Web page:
Hell on Wheels, AMC’s new Western, is a great show. The best Westerns play on the theme of good vs. evil. And the worst have nothing. The heroes are not heroes and the bad guys are as good as they are bad.
Back when westerns were at their height, anti-heroes began to trickle into story lines. I never had a problem with the anti-hero who wanted to live his quiet life somewhere and not wear the white hat. It was the anti-hero who was more anti than hero who caused me issue. Who did not care for the protection of society or something higher than himself, such as honor, maintaining the peace, family. . .
The name of it escapes me, but I once saw an early 70s Western with hippie themes. It seemed druggy and psychedelic. In two words: it sucked.
I did not start this review with the intention of a diatribe on Westerns. But my worry with Hell on Wheels was that there would be no “good guys” or “bad guys.” Am I simplistic? Sure, maybe, possibly. But I want my heroes to be good, rebelling against injustice.
I don’t want to be second-guessing their motives. Foibles, character weaknesses: I understand them. No problem. But heroes who are evil, or who are purely self-motivated, do not get my time.
Anson Mount, who plays the main character Cullen Bohannon, is conflicted. His wife was killed by Union Soldiers and he is tracking the trail of her killer. Yankees parade his world. And he’s a Southerner with his closest friend a former slave, played admirably by the rapper Common.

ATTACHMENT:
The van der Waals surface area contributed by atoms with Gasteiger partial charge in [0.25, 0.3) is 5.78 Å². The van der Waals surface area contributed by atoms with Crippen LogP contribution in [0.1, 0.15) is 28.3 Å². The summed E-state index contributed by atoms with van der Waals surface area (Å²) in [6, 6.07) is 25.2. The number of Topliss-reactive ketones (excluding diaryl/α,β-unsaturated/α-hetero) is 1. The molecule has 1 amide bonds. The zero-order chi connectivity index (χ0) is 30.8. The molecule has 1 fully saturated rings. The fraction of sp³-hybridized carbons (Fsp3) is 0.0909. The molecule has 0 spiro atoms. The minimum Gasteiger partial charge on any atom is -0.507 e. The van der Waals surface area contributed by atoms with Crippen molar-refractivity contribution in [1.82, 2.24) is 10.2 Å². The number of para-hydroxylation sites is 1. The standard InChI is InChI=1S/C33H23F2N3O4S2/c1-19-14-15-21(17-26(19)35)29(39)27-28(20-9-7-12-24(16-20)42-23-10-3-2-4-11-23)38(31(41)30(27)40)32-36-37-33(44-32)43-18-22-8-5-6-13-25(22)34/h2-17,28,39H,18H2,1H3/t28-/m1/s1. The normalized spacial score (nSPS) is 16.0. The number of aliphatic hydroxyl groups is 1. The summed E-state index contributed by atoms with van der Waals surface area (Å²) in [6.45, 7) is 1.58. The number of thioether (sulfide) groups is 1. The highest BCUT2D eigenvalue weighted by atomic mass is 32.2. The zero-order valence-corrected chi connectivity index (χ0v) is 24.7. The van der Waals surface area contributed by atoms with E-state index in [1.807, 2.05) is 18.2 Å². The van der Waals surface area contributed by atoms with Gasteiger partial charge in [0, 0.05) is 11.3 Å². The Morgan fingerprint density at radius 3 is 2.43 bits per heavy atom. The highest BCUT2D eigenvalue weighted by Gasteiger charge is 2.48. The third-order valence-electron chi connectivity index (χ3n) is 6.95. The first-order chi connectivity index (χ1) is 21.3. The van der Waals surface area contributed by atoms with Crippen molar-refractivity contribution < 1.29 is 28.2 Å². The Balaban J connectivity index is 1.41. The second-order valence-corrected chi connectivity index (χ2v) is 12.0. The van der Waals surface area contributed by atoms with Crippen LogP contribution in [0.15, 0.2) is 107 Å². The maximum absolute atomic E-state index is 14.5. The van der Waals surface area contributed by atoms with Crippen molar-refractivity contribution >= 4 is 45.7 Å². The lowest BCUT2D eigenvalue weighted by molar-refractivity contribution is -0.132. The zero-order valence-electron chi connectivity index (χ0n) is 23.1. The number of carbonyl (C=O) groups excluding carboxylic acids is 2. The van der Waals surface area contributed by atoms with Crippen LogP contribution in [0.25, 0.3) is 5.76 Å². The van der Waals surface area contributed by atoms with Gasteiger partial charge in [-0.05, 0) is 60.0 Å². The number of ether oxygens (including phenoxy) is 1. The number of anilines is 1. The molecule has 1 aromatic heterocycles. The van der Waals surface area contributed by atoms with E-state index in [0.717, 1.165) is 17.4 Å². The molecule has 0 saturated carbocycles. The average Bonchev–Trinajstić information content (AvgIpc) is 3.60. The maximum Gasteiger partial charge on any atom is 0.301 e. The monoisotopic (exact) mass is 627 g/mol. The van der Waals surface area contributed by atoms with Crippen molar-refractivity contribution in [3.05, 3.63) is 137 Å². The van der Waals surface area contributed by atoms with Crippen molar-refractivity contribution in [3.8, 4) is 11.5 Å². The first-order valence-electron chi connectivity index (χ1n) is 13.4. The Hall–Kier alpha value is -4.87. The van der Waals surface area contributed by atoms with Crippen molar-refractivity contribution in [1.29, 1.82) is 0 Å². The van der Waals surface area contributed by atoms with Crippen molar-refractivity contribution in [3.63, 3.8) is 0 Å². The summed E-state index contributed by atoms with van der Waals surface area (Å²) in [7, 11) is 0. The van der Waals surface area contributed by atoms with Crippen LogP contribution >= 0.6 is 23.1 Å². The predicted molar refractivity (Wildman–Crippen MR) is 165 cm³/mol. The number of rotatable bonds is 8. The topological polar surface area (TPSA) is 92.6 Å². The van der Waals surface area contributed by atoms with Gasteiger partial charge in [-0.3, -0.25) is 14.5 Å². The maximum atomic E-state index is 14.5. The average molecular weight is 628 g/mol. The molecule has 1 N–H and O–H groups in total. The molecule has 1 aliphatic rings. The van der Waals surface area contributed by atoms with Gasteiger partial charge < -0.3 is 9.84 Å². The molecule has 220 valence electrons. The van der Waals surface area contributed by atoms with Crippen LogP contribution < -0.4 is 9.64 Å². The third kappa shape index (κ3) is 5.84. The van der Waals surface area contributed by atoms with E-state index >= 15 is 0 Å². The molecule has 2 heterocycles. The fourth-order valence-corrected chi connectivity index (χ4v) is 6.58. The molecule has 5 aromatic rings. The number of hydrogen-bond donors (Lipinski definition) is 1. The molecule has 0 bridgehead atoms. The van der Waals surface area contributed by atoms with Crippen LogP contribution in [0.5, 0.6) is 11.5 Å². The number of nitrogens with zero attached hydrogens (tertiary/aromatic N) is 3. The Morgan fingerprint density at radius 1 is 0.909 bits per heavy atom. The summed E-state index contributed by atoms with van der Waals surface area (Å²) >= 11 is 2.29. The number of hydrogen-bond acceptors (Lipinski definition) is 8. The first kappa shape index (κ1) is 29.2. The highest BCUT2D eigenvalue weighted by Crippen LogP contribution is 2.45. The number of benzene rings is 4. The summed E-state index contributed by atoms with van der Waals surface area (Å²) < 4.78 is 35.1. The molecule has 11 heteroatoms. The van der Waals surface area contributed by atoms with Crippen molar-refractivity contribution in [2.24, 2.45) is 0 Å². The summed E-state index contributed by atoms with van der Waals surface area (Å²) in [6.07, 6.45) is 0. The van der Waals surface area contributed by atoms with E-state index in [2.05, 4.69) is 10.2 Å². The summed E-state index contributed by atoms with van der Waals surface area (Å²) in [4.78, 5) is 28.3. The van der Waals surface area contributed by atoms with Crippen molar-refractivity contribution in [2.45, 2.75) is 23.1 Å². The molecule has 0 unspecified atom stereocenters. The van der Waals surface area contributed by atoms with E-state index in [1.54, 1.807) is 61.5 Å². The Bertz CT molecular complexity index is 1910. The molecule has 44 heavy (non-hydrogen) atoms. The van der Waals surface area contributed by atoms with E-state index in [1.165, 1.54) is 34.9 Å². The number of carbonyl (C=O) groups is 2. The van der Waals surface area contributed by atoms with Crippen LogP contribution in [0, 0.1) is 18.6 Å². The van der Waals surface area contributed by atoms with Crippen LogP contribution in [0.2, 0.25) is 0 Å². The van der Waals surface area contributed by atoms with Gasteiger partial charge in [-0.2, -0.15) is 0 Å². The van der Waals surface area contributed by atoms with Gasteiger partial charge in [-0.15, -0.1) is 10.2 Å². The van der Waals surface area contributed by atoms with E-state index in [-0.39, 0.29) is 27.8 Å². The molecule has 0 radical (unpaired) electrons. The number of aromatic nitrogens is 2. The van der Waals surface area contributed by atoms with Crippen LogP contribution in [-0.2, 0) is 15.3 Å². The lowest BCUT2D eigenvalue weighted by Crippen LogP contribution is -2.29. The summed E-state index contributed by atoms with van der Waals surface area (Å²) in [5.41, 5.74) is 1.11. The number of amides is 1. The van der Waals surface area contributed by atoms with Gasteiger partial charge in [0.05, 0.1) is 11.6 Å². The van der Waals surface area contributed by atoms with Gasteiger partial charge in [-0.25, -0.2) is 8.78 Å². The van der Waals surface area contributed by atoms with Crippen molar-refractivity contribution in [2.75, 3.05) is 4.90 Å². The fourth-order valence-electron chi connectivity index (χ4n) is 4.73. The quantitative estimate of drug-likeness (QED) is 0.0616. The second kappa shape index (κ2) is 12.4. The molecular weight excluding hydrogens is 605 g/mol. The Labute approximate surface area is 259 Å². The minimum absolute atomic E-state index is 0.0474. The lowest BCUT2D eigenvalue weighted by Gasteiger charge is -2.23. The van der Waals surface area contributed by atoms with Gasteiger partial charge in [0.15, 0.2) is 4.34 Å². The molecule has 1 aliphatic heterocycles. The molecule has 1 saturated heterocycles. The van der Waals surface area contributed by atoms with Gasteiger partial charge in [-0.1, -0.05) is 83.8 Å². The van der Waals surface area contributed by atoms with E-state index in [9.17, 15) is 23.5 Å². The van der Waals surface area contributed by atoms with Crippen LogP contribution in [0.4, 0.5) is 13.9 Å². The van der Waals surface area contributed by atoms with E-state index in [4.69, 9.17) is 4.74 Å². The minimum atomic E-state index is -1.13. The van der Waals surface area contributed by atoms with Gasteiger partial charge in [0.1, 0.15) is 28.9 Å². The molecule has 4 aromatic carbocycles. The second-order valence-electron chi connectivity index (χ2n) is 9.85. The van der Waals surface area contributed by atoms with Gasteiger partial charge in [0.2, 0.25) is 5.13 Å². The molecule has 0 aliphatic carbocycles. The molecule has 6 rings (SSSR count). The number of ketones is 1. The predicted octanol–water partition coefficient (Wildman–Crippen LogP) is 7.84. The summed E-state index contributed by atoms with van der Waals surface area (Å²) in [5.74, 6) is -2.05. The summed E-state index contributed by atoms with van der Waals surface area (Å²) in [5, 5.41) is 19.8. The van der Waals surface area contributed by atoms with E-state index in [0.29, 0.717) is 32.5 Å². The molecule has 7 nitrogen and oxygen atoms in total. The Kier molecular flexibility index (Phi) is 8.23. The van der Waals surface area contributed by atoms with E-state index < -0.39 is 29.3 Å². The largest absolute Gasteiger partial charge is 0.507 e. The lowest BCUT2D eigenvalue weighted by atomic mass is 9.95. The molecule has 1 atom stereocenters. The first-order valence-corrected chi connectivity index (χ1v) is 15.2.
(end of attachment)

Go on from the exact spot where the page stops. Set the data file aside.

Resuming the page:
The show has gotten raves:
The brainchild of the brothers Joe and Tony Gayton, AMC’s Hell on Wheels is the first Western on any size screen to tell the awesome and occasionally exhausting story of the post–Civil War construction of the transcontinental railroad. So far its strengths and weaknesses can be summed up in one sentence: it doesn’t aspire to be a Western, it aspires to be the Western. If ambition translated directly into achievement, Hell on Wheels would, at the least, be the best Western series since Lonesome Dove.
And it has a good lineage:
The look, though, is constant. Like all of the best movie and TV Westerns since 1993, Hell on Wheels can trace at least part of its lineage back to Tombstone, written by the late Kevin Jarre (who was also scheduled to direct it before being fired a few weeks into the project). Jarre’s attention to period detail in clothing, weapons, and language set a new standard for Westerns and has influenced the best in the genre since then.
My suggestion? Watch the darn tootin’ thing. . . It’s some good old fun.